WHERE AND HOW MANY SPEAK ARMENIAN?
Armenian is spoken by about 8 million people of which about 3 million live in Armenia, and others are outside its borders in Russia, Georgia, Ukraine, the Middle East, and in southeast Europe ─ Bulgaria, Romania, Greece, and in France the Armenians are one of the biggest diasporas. Armenian emigration to North America began in the 19th century, and today around 2 million people in the USA and Canada consider Armenian their mother tongue. In the 1990s after the Nagorno-Karabakh conflict and following the financial crisis, the number of Armenian migrants to Baltic states grew. About 4 thousand Armenian live in Latvia. The Armenian Apostolic Church of Saint Gregory the Illuminator is located in Riga.
HOW DIFFICULT IS ARMENIAN?
Taking into account the fact that Armenian is one of the oldest languages in the world, having its own unique alphabet, learning Armenian is really difficult. The Armenian alphabet has 17 centuries of history. It is unique and has no analogue in any other language, that’s why you would need approximately 5 years of intensive studies to call yourself fluent in Armenian. But that of course varies from person to person. Many linguistic experts point out that the most effective way to learn a language is to be in the country daily, where it’s spoken by almost everyone. It’s an opportunity to get to use the language and learn it through the history, traditions and culture. Nowadays one of the main reasons for why people want to learn it is because of its uniqueness, the Armenian peoples’ mystique and also for its history and traditions.
ARMENIAN LANGUAGE INTERPRETER AND TRANSLATOR
The Skrivanek translation agency provides translations of various documents and texts in Armenian for both individuals and businesses. The translation is carried out by Armenian translators with many years of experience in translation and professional knowledge in the field in which the original text is in. All translations are carried out in accordance with the translation process management standard ISO 17100:2015. Our Armenian proof-readers will take care of the stylistic improvement and editing of the text. Corresponding with our client needs, we can provide regular translations of business texts, and as well as notarised translations into Armenian, signed by a certified professional Armenian translator and a sworn notary. We provide technical documentation, translation of web pages, contract and e-commerce translations from or into Armenian. We will accommodate every client’s need by finding the best possible solution and a language specialist.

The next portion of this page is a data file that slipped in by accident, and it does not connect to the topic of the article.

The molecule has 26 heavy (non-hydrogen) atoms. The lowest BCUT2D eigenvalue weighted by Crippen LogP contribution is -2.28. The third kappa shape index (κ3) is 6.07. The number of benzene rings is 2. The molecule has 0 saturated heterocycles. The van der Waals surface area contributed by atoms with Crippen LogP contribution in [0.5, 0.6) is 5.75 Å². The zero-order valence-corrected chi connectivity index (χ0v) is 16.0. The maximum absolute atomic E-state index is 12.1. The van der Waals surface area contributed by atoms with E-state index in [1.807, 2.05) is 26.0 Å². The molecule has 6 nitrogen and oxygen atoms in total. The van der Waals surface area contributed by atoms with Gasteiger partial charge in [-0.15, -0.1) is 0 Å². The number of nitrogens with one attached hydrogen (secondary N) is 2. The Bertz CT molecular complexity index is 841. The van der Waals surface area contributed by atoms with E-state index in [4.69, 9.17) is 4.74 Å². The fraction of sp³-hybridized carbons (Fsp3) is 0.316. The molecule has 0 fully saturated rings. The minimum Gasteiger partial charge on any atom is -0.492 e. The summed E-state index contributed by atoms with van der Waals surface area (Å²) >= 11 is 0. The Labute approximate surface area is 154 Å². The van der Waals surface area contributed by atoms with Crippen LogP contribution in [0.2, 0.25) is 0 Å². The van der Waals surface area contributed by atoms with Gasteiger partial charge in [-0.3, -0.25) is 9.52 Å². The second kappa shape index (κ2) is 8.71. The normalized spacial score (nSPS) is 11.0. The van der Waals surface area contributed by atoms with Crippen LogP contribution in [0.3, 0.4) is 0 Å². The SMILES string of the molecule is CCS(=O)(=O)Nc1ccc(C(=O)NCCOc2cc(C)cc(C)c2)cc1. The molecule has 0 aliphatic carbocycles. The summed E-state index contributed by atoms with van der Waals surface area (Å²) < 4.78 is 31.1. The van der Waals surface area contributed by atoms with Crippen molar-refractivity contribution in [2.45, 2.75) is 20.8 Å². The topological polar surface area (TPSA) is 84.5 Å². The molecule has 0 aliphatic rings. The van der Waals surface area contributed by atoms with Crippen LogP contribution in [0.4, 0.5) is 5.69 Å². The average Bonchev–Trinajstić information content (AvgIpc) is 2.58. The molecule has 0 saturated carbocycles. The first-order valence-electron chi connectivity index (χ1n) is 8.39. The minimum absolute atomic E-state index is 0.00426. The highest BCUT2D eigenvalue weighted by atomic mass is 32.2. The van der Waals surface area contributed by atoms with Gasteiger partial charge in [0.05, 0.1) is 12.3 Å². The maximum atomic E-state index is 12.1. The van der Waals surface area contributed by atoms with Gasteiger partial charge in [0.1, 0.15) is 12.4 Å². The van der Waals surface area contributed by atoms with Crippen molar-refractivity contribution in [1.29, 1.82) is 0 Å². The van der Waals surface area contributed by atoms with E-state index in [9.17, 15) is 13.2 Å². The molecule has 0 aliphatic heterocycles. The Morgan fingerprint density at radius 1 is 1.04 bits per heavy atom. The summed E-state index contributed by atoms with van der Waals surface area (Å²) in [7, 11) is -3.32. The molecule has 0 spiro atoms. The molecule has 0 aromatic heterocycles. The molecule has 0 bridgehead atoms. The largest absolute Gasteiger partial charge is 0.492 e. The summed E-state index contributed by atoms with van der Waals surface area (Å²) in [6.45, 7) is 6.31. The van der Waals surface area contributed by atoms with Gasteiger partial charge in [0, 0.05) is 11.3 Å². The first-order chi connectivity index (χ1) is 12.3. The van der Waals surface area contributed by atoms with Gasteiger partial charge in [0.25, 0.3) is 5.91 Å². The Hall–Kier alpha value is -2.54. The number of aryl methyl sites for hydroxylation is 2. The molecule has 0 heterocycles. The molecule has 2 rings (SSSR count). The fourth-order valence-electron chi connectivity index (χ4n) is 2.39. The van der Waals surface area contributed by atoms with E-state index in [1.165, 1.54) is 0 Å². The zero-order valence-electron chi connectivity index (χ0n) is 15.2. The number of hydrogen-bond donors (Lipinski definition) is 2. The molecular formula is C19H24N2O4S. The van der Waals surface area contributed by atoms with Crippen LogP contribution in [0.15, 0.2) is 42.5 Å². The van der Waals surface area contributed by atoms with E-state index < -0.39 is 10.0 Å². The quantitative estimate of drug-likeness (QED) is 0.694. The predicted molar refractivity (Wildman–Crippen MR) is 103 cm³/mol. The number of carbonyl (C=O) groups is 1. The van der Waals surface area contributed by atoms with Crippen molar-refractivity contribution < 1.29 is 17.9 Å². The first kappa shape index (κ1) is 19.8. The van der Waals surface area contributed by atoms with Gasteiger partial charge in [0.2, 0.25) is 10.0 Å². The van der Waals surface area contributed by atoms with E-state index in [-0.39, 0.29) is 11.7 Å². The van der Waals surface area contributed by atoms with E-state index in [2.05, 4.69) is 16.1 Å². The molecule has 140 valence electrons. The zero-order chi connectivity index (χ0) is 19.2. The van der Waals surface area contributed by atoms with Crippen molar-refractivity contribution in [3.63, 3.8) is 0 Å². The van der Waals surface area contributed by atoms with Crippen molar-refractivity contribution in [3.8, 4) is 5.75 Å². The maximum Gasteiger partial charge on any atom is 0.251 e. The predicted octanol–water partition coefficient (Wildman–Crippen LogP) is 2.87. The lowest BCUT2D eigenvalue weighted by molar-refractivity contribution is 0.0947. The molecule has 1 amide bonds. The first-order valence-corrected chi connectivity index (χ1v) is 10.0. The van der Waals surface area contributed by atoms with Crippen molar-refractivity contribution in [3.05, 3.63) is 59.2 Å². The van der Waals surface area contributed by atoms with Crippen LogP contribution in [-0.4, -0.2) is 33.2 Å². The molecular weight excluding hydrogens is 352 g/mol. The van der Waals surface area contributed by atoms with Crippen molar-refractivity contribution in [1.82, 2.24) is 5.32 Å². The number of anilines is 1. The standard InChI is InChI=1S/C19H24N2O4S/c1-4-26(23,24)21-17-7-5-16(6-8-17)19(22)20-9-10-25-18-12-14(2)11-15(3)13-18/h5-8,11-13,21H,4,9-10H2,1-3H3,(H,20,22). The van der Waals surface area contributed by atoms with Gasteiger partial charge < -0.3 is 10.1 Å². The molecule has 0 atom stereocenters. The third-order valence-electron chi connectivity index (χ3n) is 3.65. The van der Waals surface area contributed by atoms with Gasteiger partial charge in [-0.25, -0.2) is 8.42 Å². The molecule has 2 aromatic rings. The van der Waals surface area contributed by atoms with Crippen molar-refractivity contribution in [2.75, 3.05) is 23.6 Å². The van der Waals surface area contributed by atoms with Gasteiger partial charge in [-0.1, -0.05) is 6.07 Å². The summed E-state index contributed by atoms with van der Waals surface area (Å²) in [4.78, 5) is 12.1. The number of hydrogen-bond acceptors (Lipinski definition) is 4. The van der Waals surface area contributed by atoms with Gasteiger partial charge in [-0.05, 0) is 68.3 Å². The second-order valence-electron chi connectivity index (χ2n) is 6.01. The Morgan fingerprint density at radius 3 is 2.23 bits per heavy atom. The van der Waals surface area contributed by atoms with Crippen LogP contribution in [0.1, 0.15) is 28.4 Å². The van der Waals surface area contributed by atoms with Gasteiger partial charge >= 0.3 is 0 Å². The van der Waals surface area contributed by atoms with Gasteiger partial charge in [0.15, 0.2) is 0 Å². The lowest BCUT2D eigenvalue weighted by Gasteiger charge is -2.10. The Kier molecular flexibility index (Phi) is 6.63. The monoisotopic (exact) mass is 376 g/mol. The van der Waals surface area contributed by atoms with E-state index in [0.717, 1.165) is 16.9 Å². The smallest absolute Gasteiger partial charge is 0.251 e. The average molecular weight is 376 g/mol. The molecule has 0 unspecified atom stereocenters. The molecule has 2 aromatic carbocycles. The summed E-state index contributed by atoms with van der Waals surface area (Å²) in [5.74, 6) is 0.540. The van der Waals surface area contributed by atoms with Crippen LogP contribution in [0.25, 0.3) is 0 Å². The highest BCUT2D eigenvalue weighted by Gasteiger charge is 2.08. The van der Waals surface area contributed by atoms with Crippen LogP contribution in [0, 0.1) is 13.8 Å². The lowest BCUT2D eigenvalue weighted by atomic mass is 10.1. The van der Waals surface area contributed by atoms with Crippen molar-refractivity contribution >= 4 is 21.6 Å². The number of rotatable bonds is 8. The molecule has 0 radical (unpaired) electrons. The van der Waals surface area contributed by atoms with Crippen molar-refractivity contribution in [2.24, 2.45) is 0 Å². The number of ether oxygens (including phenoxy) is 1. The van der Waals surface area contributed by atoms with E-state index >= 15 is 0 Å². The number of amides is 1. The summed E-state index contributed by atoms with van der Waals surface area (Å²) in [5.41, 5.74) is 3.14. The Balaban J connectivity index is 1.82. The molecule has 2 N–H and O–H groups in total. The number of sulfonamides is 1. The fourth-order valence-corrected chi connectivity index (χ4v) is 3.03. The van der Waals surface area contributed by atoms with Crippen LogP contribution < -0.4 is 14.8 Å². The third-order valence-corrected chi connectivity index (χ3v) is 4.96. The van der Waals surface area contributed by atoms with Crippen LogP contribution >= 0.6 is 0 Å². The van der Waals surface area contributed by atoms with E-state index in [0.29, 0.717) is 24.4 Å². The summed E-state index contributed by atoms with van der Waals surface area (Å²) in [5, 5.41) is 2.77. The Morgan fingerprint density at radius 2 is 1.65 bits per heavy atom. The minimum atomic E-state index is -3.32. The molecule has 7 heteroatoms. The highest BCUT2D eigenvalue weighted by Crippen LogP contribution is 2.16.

For individuals, we provide written translation of personal documents, marriage certificates, education certificates, and other civil documents. We also offer interpreting from or into Armenian for individuals, for example at weddings. Armenian translators from Skrivanek will always be honoured to help out with interpreting in court or in important business meetings.
ARMĒŅU VALODA BIZNESĀ
Kā biznesa valodu armēņu valodu praktiski izmanto tikai Armēnijā. Aptuveni 98 % Armēnijas iedzīvotāju tā ir dzimtā un ikdienas saziņas valoda gan mājās, gan darba vietā. Biznesa komunikācijai ar sadarbības partneriem no citām valstīm tiek izmantota krievu un angļu valoda.
Latvian to Armenian; Armenian to Latvian; Estonian to Armenian; Armenian to Estonian; Lithuanian to Armenian; Armenian to Lithuanian; Russian to Armenian; Armenian to Russian; Czech to Armenian; Armenian to Czech; Polish to Armenian; Armenian to Polish; Ukrainian to Armenian; Armenian to Ukrainian; Armenian to Spanish; Spanish to Armenian; German to Armenian; Armenian to German; Italian to Armenian; Armenian to Italian; French to Armenian; Armenian to French; Danish to Armenian; Armenian to Danish; Norwegian to Armenian; Armenian to Norwegian; Swedish to Armenian; Armenian to Swedish; Finnish to Armenian; Armenian to Finnish, English to Armenian; Armenian to English and others.